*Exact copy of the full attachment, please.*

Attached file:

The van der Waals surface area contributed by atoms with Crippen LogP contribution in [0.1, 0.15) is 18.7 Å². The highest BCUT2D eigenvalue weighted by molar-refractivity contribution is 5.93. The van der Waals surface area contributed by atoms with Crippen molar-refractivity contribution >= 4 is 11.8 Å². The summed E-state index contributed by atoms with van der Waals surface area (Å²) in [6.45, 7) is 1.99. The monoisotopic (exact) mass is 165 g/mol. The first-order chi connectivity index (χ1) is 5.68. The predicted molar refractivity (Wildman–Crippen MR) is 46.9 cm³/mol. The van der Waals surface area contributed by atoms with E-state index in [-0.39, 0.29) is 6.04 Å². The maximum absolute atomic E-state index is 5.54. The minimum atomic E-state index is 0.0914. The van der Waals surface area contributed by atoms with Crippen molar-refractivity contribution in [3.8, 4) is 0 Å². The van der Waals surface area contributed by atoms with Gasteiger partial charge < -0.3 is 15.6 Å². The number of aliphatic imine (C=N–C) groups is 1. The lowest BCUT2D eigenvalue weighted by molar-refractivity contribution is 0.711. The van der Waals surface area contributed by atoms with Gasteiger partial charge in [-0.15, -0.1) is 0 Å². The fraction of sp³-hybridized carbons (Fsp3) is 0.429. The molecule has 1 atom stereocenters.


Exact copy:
The van der Waals surface area contributed by atoms with Crippen LogP contribution in [0.1, 0.15) is 18.7 Å². The highest BCUT2D eigenvalue weighted by molar-refractivity contribution is 5.93. The van der Waals surface area contributed by atoms with Crippen molar-refractivity contribution >= 4 is 11.8 Å². The summed E-state index contributed by atoms with van der Waals surface area (Å²) in [6.45, 7) is 1.99. The monoisotopic (exact) mass is 165 g/mol. The first-order chi connectivity index (χ1) is 5.68. The predicted molar refractivity (Wildman–Crippen MR) is 46.9 cm³/mol. The van der Waals surface area contributed by atoms with E-state index in [-0.39, 0.29) is 6.04 Å². The maximum absolute atomic E-state index is 5.54. The minimum atomic E-state index is 0.0914. The van der Waals surface area contributed by atoms with Crippen molar-refractivity contribution in [3.8, 4) is 0 Å². The van der Waals surface area contributed by atoms with Gasteiger partial charge < -0.3 is 15.6 Å². The number of aliphatic imine (C=N–C) groups is 1. The lowest BCUT2D eigenvalue weighted by molar-refractivity contribution is 0.711. The van der Waals surface area contributed by atoms with Gasteiger partial charge in [-0.15, -0.1) is 0 Å². The fraction of sp³-hybridized carbons (Fsp3) is 0.429. The molecule has 1 atom stereocenters.